Martin came to appreciate his amateur effort. He couldn’t get the paint and glue spots off the concrete, so the floor remains splotched with orange and black. "At night, when the lights are on, it just glows. It’s amazing," he says. "There are these little hieroglyphs everywhere."
When the job of clearing the 2,600-square-foot space was done and the floors and ceiling tiles were all carted away, Martin was confronted with the overwhelming task of designing the space and realized he needed professional help. "I own a coffeehouse. I’m an amateur renovator," he says. "I love design, but when it came down to it, I didn’t know what to do. I freaked out."
Martin admired the work of local design collective redlurered, and enlisted their help. When designer Scott Muellner came over and saw the soaring rectangular space, he instantly envisioned a plan. A week later, the redlurered team delivered a model.
The idea was to maintain the openness and height of the space, maximizing the wall of windows to the south, while also creating private spaces and second-story lofts that would accommodate Martin’s six-foot-five-inch frame. The shared area now includes an open kitchen and dining space with three separate seating areas, two of which are tucked away from the larger space. Two staircases lead into the unit from the ground level, while another leads to one loft space, consisting of two more rooms attached by a bridge. The master bedroom, like the common areas, has 14-foot ceilings—"Maybe it’s because I’m tall, but I like a lot of space," Martin says—while Eve’s bedroom is two levels, with a desk area below, and a ladder leading to a bedroom and play area above. Another area, on the first level, includes adjacent lounging and computer nooks.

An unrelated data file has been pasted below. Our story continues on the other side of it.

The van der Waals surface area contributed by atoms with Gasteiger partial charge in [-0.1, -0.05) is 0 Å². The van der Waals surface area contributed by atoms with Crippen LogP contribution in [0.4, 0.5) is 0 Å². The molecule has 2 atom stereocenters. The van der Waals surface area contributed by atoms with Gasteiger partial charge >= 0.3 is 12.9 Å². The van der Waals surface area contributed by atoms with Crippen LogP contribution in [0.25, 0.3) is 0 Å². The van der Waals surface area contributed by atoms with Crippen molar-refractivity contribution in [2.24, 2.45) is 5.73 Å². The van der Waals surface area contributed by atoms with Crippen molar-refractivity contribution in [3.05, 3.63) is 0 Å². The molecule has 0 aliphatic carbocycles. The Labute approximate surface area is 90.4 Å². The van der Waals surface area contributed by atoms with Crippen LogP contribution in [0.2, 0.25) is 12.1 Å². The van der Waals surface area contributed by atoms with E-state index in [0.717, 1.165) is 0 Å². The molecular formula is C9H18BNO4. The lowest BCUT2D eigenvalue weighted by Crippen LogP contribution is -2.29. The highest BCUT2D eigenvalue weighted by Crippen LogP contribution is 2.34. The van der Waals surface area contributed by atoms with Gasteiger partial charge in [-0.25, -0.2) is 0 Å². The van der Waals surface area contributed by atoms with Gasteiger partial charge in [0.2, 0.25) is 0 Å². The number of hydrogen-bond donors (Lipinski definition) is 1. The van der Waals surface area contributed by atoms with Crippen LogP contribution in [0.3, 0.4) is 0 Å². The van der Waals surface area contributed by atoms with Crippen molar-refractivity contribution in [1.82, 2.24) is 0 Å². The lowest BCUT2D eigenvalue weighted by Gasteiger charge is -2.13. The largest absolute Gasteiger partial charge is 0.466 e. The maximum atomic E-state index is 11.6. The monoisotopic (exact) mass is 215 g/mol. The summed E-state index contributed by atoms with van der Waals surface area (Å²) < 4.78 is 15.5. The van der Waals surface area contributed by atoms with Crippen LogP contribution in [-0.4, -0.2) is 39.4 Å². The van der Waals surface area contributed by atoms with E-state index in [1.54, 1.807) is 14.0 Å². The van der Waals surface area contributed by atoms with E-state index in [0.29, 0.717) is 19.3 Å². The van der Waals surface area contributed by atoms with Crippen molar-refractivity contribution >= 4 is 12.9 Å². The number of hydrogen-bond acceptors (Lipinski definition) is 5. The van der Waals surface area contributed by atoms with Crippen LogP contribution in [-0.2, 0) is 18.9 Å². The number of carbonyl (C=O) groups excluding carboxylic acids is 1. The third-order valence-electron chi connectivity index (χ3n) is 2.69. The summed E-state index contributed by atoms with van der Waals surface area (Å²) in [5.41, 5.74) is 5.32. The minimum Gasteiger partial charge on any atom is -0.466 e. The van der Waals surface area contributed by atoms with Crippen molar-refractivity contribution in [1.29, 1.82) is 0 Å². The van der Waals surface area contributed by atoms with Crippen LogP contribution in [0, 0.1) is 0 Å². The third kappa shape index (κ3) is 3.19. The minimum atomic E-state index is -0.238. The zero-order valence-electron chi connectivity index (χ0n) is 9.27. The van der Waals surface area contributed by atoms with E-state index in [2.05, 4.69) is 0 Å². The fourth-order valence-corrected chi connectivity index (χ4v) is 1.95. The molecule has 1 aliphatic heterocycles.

Martin served as general contractor for the entire project, in addition to managing the coffeehouse and a baking business he launched the same week he bought the building. In the morning, he’d deliver muffins, éclairs, and scones, check in at the coffeehouse, and then go to the building to work. A couple of times during the yearlong process, he would leave town in the middle of the night to make the six-and-a-half-hour trip to IKEA in Chicago, then turn around and come home with kitchen cabinets, lighting, or pillows. "It was definitely ruining my life," he says. "The relationship I was in at the time? Done."
Martha McQuade, a designer with redlurered, says it’s unusual for a client to be as hands-on as Martin was. "We have people who pitch in and do a little painting," McQuade explains. "But Greg is unique. He was fun to work with. He’s a cowboy."
And it wasn’t all bad for Martin’s social life. Every afternoon at 4:30—for a full year—Martin invited anyone interested to come over for beers to check out the progress. "There were some days I wanted it to start at noon," Martin laughs.
The hard work also changed his relationship with the space, and with the building, for the better. "This place was just nothing," Martin remembers, "but every day I woke up and worked really hard and made it happen. I love being here. It’s really rewarding."
Not that he’s a misanthrope, but Martin says he’s happy to enjoy the space with Eve for a while without contractors or curious onlookers around. "I like that it looks abandoned," he says, only half joking. "And that the doorbell doesn’t work."